The options are many: Langstroth, Warre, Top Bar, Long Hives. The impassioned reasoning to favor one or the other is endless. For someone trying to get started, it has to be overwhelming.
I am going to make some very specific recommendations for your first hive and give you the reasoning for each part of it. What works (or lately doesn’t work so well) for a commercial migratory operation almost never makes sense for someone with a hive or two in their backyard.
The recommendations involve standard equipment that is easy to find, easy to assemble, and should last a long time.
1) Standard bottom board with the entrance reducer turned to the two bee width entrance. This provides an even foundation that rests on concrete blocks or bricks. You should level it very carefully side to side with a slight tilt toward the front to help move any water toward the entrance. The two bee entrance lets the bees guard the bottom entrance with minimum resources and keeps out rodents while serving as a drain if any water gets into the hive. The bottom entrance should be thought of as a service entrance, a place for the bees to take out the garbage.
2) Medium boxes so that any frame in any box can be changed out with any other frame in any hive. Being able to move resources around will help you resolve almost any issue that your hives might have. Medium boxes are relatively easy to lift even full of honey.
3) Top entrance made using either a migratory cover and shims, or a telescoping cover with a homemade rest which has two positions to open up the entrance in summer and reduce it in winter. Either way, you want an entrance that spans the entire front face of the hive. I discovered this almost accidentally with a nuc which had a very small entrance. I was worried it might be too hot and propped the lid open at the front lip with a stick. The bees love a top entrance. The difference in the amount of foraging and the build-up of resources inside the hive is obvious to even casual observation when you have two otherwise equal hives.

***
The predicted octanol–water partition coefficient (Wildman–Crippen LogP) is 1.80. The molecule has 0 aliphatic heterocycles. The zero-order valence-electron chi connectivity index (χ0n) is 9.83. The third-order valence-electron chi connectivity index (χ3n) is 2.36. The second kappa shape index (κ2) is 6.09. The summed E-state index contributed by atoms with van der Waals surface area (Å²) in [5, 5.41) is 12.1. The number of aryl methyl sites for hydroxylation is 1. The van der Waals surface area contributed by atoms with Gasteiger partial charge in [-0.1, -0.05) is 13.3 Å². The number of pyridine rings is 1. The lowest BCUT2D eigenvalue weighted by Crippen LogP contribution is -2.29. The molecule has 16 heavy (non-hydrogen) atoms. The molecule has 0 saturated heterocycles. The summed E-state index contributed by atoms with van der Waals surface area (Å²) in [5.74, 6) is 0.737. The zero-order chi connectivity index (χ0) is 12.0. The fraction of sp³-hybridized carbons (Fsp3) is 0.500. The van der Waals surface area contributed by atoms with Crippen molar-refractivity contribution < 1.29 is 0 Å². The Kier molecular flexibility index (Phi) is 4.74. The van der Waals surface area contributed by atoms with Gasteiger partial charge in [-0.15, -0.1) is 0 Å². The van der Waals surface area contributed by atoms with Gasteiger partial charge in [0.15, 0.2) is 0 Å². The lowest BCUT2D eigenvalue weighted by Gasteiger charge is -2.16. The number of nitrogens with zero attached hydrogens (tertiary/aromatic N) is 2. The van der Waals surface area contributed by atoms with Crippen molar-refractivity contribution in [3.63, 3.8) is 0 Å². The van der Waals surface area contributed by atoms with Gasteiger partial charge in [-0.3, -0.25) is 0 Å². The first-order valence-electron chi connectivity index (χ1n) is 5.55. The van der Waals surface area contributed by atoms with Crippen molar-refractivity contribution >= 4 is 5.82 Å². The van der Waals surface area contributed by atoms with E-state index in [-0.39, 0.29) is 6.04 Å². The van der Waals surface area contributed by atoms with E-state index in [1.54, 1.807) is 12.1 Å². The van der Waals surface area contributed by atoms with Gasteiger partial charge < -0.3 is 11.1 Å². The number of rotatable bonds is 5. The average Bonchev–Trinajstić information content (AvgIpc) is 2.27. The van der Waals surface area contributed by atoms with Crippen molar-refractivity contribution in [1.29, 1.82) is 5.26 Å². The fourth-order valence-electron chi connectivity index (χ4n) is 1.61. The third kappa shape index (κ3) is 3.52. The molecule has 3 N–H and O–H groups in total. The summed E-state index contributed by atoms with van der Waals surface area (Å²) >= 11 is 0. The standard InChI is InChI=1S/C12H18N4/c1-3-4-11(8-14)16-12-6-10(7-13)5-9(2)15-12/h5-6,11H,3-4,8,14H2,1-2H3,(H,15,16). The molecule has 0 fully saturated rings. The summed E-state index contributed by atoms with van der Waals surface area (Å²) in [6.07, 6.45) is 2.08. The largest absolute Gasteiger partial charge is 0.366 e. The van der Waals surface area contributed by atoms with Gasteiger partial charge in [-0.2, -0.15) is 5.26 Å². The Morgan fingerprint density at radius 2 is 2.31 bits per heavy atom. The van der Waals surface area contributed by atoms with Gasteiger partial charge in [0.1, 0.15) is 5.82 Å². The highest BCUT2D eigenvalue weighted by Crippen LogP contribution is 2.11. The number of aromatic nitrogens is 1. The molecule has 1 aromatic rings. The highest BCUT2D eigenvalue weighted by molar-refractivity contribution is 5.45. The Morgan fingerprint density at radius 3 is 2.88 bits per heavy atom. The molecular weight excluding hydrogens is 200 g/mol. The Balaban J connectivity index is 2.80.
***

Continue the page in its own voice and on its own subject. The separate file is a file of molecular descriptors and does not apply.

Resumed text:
4) Foundationless frames with a bare wooden starter strip. If you want, you can use a little wax in the groove to help hold the starter strip in place. Let the bees build on bare wood. Their attachment will be much stronger than to a melted wax coating. Foundation is made from old contaminated wax. If you use foundation you are not chemical-free. Letting the bees draw their own wax is key to the future health of your hive. Harvesting older frames wax and all is the best way to keep out any contaminates the workers bring into the hive.
5) No painting. Paint is just another chemical. Keep it away from your bees. Your equipment will last just as long as if it was painted since you won’t be chiseling and prying at it like a commercial migratory operation. I would also recommend using cypress boxes and covers if you live in a wet climate. I love the weathered look of unpainted hives after a few years exposed to the elements.
6) No Chemicals. I have talked about this extensively in other posts. If you are using anything in the hive you are not a natural beekeeper. Chemicals kill bees, either quickly or slowly, they have no place in your hive. In principle, I am opposed to feeding the bees even sugar water. I have done it in the past and probably only succeeded in propping up a doomed hive a little longer
7) No Queen Excluder. Let the queen go where she needs to go in all seasons. Take frames of honey from where you find them, replace them with empty frames so the bees can draw fresh wax. Put frames of brood back in the hive as close to where you found them as possible. The bees probably put them there for a reason.
The next post will cover hive management practices that will work in harmony with this setup to keep both you and your bees happy.